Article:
This joint ASA, APSF, and AORN statement is important since there are hospitals in the US that misinterpreted the AORN guidelines on PAPR use and as a result anesthesia professionals and other healthcare personnel in the operating room were being told that they were not allowed to wear a PAPR in the OR. This is important since the PAPR is used by people who do not pass a fit test with an N-95 respirator. The thought was that the air leaving the PAPR could contain micro-organisms that would contaminate the sterile field and lead to increased risk of surgical site infections. Studies evaluating PAPR use in the OR show that this does not actually occur. I am going to read the clarification regarding PAPR use in the OR which states: “When an N95 cannot be properly fit tested for use by healthcare personnel in the operating rooms and other invasive procedure areas or an N95 is not available for urgent/emergent procedures, we recommend that an interdisciplinary team including infection control, nursing, surgery and anesthesia personnel determine how PAPRs may be most safely used for respiratory protection in the perioperative environment when a sterile field is present. Each health care facility or system should develop a standardized procedure for perioperative PAPR use and protection of the sterile field from contamination, (e.g., identify portions of the sterile field to be covered; direction of the blower exhaust; and type of PAPR allowed, such as loose-fitting, full face piece, or hood style).” I will include a link to this statement in the show notes as well.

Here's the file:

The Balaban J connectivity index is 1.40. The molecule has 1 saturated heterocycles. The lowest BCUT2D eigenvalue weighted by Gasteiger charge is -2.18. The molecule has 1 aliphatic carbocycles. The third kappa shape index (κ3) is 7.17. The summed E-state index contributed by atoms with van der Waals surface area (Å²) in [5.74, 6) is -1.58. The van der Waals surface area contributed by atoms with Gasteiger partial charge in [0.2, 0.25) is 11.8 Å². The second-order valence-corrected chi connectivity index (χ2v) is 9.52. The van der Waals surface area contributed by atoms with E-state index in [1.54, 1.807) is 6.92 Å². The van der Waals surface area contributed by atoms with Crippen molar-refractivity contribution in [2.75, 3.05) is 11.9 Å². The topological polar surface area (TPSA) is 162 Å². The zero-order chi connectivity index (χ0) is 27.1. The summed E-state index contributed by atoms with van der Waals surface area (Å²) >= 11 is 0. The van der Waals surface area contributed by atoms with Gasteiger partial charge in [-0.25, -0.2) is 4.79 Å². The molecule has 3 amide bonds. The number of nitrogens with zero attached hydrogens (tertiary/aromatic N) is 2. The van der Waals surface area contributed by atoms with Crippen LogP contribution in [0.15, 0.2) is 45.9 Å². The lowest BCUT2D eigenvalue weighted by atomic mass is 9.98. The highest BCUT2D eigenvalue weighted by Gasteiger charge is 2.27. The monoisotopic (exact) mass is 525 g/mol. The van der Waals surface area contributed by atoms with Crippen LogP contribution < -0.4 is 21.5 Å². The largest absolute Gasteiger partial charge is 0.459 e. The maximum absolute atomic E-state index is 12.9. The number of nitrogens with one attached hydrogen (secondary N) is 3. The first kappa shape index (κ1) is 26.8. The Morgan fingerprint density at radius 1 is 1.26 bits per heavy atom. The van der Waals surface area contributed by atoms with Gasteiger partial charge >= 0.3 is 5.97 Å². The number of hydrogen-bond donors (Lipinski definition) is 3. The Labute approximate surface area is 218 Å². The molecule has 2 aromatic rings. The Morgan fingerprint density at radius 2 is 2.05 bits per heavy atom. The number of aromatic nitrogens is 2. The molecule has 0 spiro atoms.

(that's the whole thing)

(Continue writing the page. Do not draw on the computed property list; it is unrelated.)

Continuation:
Now, while you are in the Novel Coronavirus Resource Center, if you continue to scroll down you will find the Covid-19 and Anesthesia FAQ section. We are going to look at some frequently asked questions about wellness as it relates to the pandemic. Anesthesia professionals and all healthcare personnel are often very focused on providing safe anesthesia care to patients, but wellness is a vital topic because we also know that when anesthesia professionals experience burnout, this can be a threat to patient safety. In fact, this is one of the APSF’s Perioperative Patient Safety Priorities, #11 Anesthesia Professionals and burnout.
The first questions asks, “What about health and wellness? I’m quite stressed right now along with my colleagues, and want to know what resources are available for me and my colleagues? What can I do?
This is a great question and I am sure some of you are listening to this and thinking, that sounds like me too. So, what can we go? First, let’s review some common reactions related to the Coronavirus pandemic which may include the following: